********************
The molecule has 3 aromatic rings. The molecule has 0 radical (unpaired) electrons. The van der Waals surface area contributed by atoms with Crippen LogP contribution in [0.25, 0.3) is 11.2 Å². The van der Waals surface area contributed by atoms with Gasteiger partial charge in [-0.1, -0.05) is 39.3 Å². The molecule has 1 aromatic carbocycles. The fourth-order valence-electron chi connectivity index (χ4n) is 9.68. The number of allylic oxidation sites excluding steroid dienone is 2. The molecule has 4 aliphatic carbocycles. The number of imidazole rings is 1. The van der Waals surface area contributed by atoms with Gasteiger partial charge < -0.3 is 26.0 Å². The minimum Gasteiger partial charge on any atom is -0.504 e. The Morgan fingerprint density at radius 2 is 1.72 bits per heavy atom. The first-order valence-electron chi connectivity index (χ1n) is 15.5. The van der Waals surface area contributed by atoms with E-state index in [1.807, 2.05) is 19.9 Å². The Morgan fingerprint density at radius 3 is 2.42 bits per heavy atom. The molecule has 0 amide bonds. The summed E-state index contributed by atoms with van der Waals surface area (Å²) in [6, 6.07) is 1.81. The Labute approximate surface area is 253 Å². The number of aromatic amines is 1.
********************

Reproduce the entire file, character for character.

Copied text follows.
The molecule has 3 aromatic rings. The molecule has 0 radical (unpaired) electrons. The van der Waals surface area contributed by atoms with Crippen LogP contribution in [0.25, 0.3) is 11.2 Å². The van der Waals surface area contributed by atoms with Gasteiger partial charge in [-0.1, -0.05) is 39.3 Å². The molecule has 1 aromatic carbocycles. The fourth-order valence-electron chi connectivity index (χ4n) is 9.68. The number of allylic oxidation sites excluding steroid dienone is 2. The molecule has 4 aliphatic carbocycles. The number of imidazole rings is 1. The van der Waals surface area contributed by atoms with Gasteiger partial charge < -0.3 is 26.0 Å². The minimum Gasteiger partial charge on any atom is -0.504 e. The Morgan fingerprint density at radius 2 is 1.72 bits per heavy atom. The first-order valence-electron chi connectivity index (χ1n) is 15.5. The van der Waals surface area contributed by atoms with E-state index in [1.807, 2.05) is 19.9 Å². The Morgan fingerprint density at radius 3 is 2.42 bits per heavy atom. The molecule has 0 amide bonds. The summed E-state index contributed by atoms with van der Waals surface area (Å²) in [6, 6.07) is 1.81. The Labute approximate surface area is 253 Å². The number of aromatic amines is 1.